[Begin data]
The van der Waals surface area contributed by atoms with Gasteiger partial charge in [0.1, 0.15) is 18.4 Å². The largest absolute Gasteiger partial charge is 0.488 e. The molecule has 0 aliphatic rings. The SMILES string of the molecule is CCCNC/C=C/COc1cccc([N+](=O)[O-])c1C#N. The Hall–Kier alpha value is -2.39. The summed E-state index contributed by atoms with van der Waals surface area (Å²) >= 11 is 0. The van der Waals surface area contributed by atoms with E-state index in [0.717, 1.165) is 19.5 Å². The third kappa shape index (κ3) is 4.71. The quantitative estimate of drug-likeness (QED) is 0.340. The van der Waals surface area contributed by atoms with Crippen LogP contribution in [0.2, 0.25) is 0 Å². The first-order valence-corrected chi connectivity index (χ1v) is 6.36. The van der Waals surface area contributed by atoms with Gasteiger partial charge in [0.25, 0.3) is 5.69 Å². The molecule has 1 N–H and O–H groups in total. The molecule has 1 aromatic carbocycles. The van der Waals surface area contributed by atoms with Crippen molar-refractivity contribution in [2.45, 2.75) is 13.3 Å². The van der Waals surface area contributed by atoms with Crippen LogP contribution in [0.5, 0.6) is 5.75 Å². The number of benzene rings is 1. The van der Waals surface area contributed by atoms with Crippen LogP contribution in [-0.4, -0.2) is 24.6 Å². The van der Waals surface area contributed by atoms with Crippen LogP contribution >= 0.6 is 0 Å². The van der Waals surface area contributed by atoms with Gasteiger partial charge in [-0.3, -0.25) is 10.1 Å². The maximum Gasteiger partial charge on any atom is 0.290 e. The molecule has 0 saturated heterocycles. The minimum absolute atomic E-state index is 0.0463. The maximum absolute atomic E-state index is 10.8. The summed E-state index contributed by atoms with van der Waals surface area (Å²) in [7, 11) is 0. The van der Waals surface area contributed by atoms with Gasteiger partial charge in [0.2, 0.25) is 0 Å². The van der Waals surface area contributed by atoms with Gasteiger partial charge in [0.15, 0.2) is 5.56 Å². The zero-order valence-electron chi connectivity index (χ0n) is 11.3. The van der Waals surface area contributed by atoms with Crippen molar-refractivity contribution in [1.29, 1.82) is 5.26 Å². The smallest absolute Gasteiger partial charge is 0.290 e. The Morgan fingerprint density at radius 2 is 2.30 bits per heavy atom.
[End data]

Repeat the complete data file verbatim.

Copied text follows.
The van der Waals surface area contributed by atoms with Gasteiger partial charge in [0.1, 0.15) is 18.4 Å². The largest absolute Gasteiger partial charge is 0.488 e. The molecule has 0 aliphatic rings. The SMILES string of the molecule is CCCNC/C=C/COc1cccc([N+](=O)[O-])c1C#N. The Hall–Kier alpha value is -2.39. The summed E-state index contributed by atoms with van der Waals surface area (Å²) >= 11 is 0. The van der Waals surface area contributed by atoms with E-state index in [0.717, 1.165) is 19.5 Å². The third kappa shape index (κ3) is 4.71. The quantitative estimate of drug-likeness (QED) is 0.340. The van der Waals surface area contributed by atoms with Crippen LogP contribution in [0.2, 0.25) is 0 Å². The first-order valence-corrected chi connectivity index (χ1v) is 6.36. The van der Waals surface area contributed by atoms with Gasteiger partial charge in [0.25, 0.3) is 5.69 Å². The molecule has 1 N–H and O–H groups in total. The molecule has 1 aromatic carbocycles. The van der Waals surface area contributed by atoms with Crippen molar-refractivity contribution in [2.45, 2.75) is 13.3 Å². The van der Waals surface area contributed by atoms with Crippen LogP contribution in [0.5, 0.6) is 5.75 Å². The number of benzene rings is 1. The van der Waals surface area contributed by atoms with Crippen LogP contribution in [-0.4, -0.2) is 24.6 Å². The van der Waals surface area contributed by atoms with Crippen LogP contribution >= 0.6 is 0 Å². The van der Waals surface area contributed by atoms with Gasteiger partial charge in [-0.3, -0.25) is 10.1 Å². The maximum Gasteiger partial charge on any atom is 0.290 e. The molecule has 0 saturated heterocycles. The minimum absolute atomic E-state index is 0.0463. The maximum absolute atomic E-state index is 10.8. The summed E-state index contributed by atoms with van der Waals surface area (Å²) in [7, 11) is 0. The van der Waals surface area contributed by atoms with Gasteiger partial charge in [0.2, 0.25) is 0 Å². The van der Waals surface area contributed by atoms with Gasteiger partial charge in [0.15, 0.2) is 5.56 Å². The zero-order valence-electron chi connectivity index (χ0n) is 11.3. The van der Waals surface area contributed by atoms with Crippen molar-refractivity contribution in [1.29, 1.82) is 5.26 Å². The smallest absolute Gasteiger partial charge is 0.290 e. The Morgan fingerprint density at radius 2 is 2.30 bits per heavy atom.